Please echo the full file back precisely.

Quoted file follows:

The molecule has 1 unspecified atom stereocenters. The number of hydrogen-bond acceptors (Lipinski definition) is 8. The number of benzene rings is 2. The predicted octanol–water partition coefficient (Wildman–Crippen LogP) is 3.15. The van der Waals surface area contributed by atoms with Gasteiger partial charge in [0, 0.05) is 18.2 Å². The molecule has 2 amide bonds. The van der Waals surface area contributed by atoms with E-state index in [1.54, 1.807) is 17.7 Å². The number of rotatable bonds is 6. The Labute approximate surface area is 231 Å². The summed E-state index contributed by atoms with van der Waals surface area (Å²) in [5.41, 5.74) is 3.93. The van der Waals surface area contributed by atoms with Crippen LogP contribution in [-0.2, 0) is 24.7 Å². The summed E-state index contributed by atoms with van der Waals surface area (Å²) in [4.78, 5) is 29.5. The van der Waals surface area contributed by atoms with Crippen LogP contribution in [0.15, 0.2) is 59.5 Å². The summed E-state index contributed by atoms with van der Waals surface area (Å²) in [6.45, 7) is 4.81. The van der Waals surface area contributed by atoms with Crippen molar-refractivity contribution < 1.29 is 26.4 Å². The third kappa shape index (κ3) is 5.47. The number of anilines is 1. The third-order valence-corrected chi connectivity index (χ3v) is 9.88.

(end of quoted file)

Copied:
The molecule has 1 unspecified atom stereocenters. The number of hydrogen-bond acceptors (Lipinski definition) is 8. The number of benzene rings is 2. The predicted octanol–water partition coefficient (Wildman–Crippen LogP) is 3.15. The van der Waals surface area contributed by atoms with Gasteiger partial charge in [0, 0.05) is 18.2 Å². The molecule has 2 amide bonds. The van der Waals surface area contributed by atoms with E-state index in [1.54, 1.807) is 17.7 Å². The number of rotatable bonds is 6. The Labute approximate surface area is 231 Å². The summed E-state index contributed by atoms with van der Waals surface area (Å²) in [5.41, 5.74) is 3.93. The van der Waals surface area contributed by atoms with Crippen LogP contribution in [-0.2, 0) is 24.7 Å². The summed E-state index contributed by atoms with van der Waals surface area (Å²) in [4.78, 5) is 29.5. The van der Waals surface area contributed by atoms with Crippen LogP contribution in [0.15, 0.2) is 59.5 Å². The summed E-state index contributed by atoms with van der Waals surface area (Å²) in [6.45, 7) is 4.81. The van der Waals surface area contributed by atoms with Crippen molar-refractivity contribution < 1.29 is 26.4 Å². The third kappa shape index (κ3) is 5.47. The number of anilines is 1. The third-order valence-corrected chi connectivity index (χ3v) is 9.88.